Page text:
In an advance on previous research, scientists from MIT, University of Sheffield and Tokyo Institute of Technology have designed an origami robot that unfolds in the stomach once ingested. The untethered device, propelled by stick-slip motion and steered by external magnetic forces, was demonstrated to retrieve a button battery in an artificial stomach.

The capsule and the unfolded origami device. Image source: Melanie Gonick/MITThe capsule and the unfolded origami device. Image source: Melanie Gonick/MITIn addition to removing foreign objects that have been ingested, the researchers suggest the origami robot might also be used to treat internal wounds or for targeted drug delivery.

The robot is composed of biocompatible material that is placed between two structural layers of dried pig intestine and that shrinks when heated. After being swallowed, the capsule that holds the robot dissolves and the structure expands into a rectangular shape with accordion folds perpendicular to its long axis. A magnet placed in one of the forward folds enables external control of the device (see video).

The robot can propel itself using what’s called a “stick-slip” motion, in which its appendages stick to a surface through friction when it executes a move, but slip free again when its body flexes to change its weight distribution.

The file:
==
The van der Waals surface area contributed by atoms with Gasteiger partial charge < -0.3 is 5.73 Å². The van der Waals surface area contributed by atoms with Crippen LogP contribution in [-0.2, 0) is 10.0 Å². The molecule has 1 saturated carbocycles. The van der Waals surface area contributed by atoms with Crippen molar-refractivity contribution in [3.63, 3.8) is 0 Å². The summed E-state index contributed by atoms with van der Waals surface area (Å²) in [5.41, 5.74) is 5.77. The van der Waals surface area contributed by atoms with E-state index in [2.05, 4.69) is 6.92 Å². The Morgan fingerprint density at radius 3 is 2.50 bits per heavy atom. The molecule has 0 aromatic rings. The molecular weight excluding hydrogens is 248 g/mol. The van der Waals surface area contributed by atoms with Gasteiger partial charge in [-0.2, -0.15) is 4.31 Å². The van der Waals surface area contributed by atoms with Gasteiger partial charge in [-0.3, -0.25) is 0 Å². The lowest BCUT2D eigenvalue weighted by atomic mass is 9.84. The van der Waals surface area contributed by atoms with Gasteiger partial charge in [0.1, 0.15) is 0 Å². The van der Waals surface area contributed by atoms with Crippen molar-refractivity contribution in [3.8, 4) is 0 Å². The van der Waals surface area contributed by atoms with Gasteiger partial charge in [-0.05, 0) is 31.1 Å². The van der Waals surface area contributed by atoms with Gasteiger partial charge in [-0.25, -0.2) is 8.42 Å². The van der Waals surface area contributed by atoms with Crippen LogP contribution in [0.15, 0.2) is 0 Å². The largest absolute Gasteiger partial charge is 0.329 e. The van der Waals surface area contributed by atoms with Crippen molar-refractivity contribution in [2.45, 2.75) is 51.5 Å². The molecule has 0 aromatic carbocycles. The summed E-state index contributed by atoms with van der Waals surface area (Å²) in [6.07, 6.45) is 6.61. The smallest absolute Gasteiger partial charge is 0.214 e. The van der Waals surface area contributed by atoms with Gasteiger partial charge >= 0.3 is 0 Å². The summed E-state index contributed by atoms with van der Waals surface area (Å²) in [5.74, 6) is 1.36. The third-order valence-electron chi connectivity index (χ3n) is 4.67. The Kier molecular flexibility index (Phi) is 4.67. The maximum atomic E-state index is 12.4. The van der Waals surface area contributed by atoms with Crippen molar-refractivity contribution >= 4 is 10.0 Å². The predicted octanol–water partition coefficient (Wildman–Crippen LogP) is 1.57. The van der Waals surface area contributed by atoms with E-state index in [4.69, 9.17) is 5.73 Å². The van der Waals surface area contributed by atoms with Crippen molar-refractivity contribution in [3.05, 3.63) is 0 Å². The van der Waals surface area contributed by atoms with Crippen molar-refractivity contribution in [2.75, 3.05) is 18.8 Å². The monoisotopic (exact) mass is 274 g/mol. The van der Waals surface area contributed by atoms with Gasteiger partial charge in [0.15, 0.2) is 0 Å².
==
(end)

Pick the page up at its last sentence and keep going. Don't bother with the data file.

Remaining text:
But because the stomach is filled with fluids, the robot doesn’t rely entirely on stick-slip motion. Researchers calculate that 20% of forward motion is by propelling water — thrust — and 80% is by stick-slip motion.

In the center of one of the forward accordion folds is a permanent magnet that responds to changing magnetic fields outside the body, which control the robot’s motion. The forces applied to the robot are principally rotational. A quick rotation will make it spin in place, but a slower rotation will cause it to pivot around one of its fixed feet. In the researchers’ experiments, the robot uses the same magnet to pick up the button battery.

The researchers tested about a dozen different possibilities for the structural material before settling on the type of dried pig intestine used in sausage casings. To design their synthetic stomach, the researchers bought a pig stomach and tested its mechanical properties. Their model is an open cross-section of the stomach and esophagus, molded from a silicone rubber with the same mechanical profile. A mixture of water and lemon juice simulates the acidic fluids in the stomach.

Every year, 3,500 swallowed button batteries are reported in the U.S. alone. Frequently, the batteries are digested normally, but if they come into prolonged contact with the tissue of the esophagus or stomach, they can cause an electric current that produces hydroxide, which burns the tissue.

One researcher put the battery on a piece of ham. Within 30 minutes, the battery was fully submerged in the ham.

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